About wizwow

This is a place for photographers.

Hi, I'm wizwow - also known as Don Giannatti. Photography has been the focus of my life for most of my adult years. I have written three books for Amhearst Media (available on Amazon and Barnes & Noble: keyword 'don giannatti'. Lighting Essentials is my flagship blog and e-zine with a slightly different slant than most photography related sites. If you are interested in becoming a better photographer, check out Project 52 Pros.

Thanks for visiting.

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Here are my most recent posts

What I’ve Learned So Far: Sixteen; “Devil’s In The Details / Don’t Sweat The Small Stuff”


Two old sayings people like to throw around a lot without really listening to what they are throwing around;

“The devil is in the details” means pay very close attention to the minutiae… it is where the challenges will be hiding.

“Don’t sweat the small stuff” means getting caught up in the minutiae can be problematic, and not productive.

These kind of colloquialisms will fall from the lips of many creatives, and occasionally within a short amount of time. Makes you kind of wonder how many other ‘sayings’ we have are diametrically opposed? Or just plain silly.

“Patience is a virtue” / “Carpe Diem” (“Seize the day”)

“Haste makes waste” / “Time waits for no man”

Really helpful stuff there old guys… thanks for your, uh… wisdom.

In commercial photography the devil IS in the details unless it isn’t. And not sweating the small stuff is easy unless the small stuff will kill the shot.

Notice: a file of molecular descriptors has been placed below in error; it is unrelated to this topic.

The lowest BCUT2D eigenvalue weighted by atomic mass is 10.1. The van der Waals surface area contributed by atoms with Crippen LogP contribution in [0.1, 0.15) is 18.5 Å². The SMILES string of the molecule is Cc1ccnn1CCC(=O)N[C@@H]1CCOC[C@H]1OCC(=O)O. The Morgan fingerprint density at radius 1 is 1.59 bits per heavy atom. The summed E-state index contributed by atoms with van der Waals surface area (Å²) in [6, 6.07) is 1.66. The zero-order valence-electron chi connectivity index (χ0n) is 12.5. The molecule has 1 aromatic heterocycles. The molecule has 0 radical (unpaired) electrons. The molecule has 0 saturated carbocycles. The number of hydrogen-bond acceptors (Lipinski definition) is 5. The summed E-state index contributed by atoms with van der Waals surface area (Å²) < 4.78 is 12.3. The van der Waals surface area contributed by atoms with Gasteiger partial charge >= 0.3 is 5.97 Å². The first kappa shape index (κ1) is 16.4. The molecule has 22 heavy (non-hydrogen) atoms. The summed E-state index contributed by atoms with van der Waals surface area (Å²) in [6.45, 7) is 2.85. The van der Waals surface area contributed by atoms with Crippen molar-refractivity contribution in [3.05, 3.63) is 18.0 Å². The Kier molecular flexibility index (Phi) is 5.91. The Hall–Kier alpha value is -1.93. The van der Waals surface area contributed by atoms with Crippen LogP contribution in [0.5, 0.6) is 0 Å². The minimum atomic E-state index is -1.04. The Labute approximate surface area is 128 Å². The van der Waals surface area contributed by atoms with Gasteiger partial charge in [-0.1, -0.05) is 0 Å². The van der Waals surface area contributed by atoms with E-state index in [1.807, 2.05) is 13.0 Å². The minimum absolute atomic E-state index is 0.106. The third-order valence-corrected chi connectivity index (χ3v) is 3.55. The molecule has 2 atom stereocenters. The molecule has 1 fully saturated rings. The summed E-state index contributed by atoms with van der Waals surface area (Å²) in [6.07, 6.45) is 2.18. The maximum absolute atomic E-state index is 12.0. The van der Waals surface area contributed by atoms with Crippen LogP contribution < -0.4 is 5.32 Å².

So “don’t sweat the details unless the details are of great importance because they contain the devil…”

Got it.

The most interesting thing is that both are true… and that is where it becomes a bit of a tricky choice for the photographer. Do we start sweating the small stuff or let it go – do we get into the details of the shot to dig out the devils or are they just fine being left alone?


Sorry, I am starting to sound like my own oxymoron, but it is so very true.

An example:

Shooting for a swimsuit designer catalog on the shores of Zuma Beach one Friday afternoon was a hot mess. Three of the five models were riding together and had gotten lost. Now they were stuck in traffic and we were already an hour and a half past call time. The MUA was new to the catalog type shoot and was busy making every eyelash perfect. On five girls, three of whom would be late… my calculations showed we could comfortably get the shot by oh, midnight or so.

She was looking for the devil in the details, and I was noting that the trajectory of the sun does not care about how much more time we need for perfect faces… in full length shots running on the beach.

To me and the photograph, the devil in the details was small stuff compared to the fact, scientifically accurate by the way, that the sun always sets faster when you are on deadline. True… look it up.

Make them look good, get the hair nice and full and we gotta go… gotta go go go.

In the end, the late models had enough time to be primped a bit, sprayed with about 4 cans of cheap hairspray and begin frolicking for the whirring of that old F3 motordrive. The MUA was not happy, but later we explained that there is a huge difference between making the model up for a headshot or a beauty ad, and getting them ready for a full length ‘lifestyle’ shoot with a setting sun. The perfectly detailed make up is of no consequence once the sun goes down… we would have missed the shot.

She got it… I think.